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Biometrics Brings Human Sense to Electronic Access Control

NCJ Number
Security Volume: 26 Issue: 1 Dated: (January 1989) Pages: 62-64,66,68
B Zalud
Date Published
5 pages
Using computerized power and speed, biometric access control systems build personal profiles according to specific human characteristics.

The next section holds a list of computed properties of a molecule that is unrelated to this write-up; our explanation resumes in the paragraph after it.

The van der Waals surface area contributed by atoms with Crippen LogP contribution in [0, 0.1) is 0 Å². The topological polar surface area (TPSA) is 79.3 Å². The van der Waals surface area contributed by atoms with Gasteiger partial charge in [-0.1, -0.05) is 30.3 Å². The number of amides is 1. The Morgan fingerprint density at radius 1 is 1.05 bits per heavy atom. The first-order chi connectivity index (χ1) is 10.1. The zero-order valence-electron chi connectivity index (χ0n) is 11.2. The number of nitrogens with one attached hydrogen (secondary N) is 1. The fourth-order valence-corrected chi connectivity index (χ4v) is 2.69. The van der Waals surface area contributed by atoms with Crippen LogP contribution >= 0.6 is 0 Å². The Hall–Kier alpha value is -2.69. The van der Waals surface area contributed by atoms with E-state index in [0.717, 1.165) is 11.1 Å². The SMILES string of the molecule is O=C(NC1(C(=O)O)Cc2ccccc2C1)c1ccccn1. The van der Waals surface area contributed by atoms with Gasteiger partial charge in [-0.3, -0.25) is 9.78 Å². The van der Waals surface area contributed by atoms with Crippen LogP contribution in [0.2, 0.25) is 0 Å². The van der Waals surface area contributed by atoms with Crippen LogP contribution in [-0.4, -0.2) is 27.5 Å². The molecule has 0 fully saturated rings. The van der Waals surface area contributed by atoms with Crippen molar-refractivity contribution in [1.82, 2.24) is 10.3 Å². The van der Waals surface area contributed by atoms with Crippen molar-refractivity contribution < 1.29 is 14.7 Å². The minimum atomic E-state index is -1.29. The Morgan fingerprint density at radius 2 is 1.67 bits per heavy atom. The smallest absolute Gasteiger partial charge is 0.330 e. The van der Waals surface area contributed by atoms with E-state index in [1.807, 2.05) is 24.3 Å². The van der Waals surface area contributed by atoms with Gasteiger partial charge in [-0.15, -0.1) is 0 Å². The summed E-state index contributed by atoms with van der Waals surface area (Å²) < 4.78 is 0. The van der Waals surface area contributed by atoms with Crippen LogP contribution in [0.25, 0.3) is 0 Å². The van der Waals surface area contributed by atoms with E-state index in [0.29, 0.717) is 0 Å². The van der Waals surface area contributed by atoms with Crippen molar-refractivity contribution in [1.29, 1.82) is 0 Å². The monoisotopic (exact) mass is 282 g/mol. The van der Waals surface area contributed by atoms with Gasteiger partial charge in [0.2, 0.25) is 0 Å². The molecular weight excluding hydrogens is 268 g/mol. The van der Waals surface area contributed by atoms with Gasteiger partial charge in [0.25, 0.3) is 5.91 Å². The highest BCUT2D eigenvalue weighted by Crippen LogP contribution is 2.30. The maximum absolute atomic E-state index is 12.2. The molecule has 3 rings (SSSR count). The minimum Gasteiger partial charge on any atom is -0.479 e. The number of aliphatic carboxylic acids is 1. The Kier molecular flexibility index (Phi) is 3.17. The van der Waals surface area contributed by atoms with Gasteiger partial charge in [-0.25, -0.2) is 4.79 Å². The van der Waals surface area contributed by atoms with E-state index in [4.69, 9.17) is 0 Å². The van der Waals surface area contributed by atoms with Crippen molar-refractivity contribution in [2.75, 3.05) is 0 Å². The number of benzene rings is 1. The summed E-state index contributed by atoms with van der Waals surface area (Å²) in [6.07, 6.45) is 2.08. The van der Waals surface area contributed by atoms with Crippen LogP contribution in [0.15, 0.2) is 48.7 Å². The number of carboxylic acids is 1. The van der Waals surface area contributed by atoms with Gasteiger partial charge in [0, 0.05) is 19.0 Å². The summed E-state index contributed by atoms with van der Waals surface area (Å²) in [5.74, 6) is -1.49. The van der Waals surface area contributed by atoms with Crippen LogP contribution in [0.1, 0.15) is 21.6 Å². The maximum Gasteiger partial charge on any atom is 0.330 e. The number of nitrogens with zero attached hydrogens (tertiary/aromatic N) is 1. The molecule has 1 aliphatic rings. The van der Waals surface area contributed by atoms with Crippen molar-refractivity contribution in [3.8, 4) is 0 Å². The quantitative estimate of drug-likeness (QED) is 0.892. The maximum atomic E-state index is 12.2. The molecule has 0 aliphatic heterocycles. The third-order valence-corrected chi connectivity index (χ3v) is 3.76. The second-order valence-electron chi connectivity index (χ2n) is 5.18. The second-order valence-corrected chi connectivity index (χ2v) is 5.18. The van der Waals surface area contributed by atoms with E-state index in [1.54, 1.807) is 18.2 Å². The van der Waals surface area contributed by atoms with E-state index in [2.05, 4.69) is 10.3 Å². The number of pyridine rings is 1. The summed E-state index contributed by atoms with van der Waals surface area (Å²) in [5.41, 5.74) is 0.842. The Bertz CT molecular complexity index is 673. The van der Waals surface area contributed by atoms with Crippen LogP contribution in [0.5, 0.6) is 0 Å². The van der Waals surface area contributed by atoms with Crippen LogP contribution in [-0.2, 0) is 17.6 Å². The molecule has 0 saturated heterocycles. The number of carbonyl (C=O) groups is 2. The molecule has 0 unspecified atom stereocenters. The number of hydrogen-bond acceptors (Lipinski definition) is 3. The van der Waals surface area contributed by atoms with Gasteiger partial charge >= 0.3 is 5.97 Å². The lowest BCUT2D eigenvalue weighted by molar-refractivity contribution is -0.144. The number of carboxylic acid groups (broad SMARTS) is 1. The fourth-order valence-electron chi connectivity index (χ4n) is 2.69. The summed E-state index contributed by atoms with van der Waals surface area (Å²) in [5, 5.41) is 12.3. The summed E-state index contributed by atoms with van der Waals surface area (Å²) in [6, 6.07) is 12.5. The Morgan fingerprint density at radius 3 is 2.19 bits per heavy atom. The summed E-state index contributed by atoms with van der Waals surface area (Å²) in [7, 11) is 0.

Records are stored, retrieved, and compared to real life readings before a person is identified. There is a diversity of methods that measure and compare such human characteristics as fingerprint patterns, hand shape, pattern of the retina of the eye, acoustic voice pattern, or shape and timing of the individual's signature. Overall, biometric systems are easy to use nonthreatening, and relatively accurate. The simplest equipment configuration includes a reader, cable, and controller box on the secure side of the door. The host computer usually contains controller intelligence. Users key in a personal identification number so the biometric unit can retrieve the stored coding that represents the person's characteristics for comparison. If there are sufficient similarities, access is awarded. Some units output to an alarm system if access is denied. Available units vary in their verifier, availability of a card interface, user limit, and verify speed. Most equipment can operate in a stand-alone mode or be networked. In addition to providing access control, biometric systems can perform other tasks such as time and performance monitoring and transaction verification. Photographs and 1 table.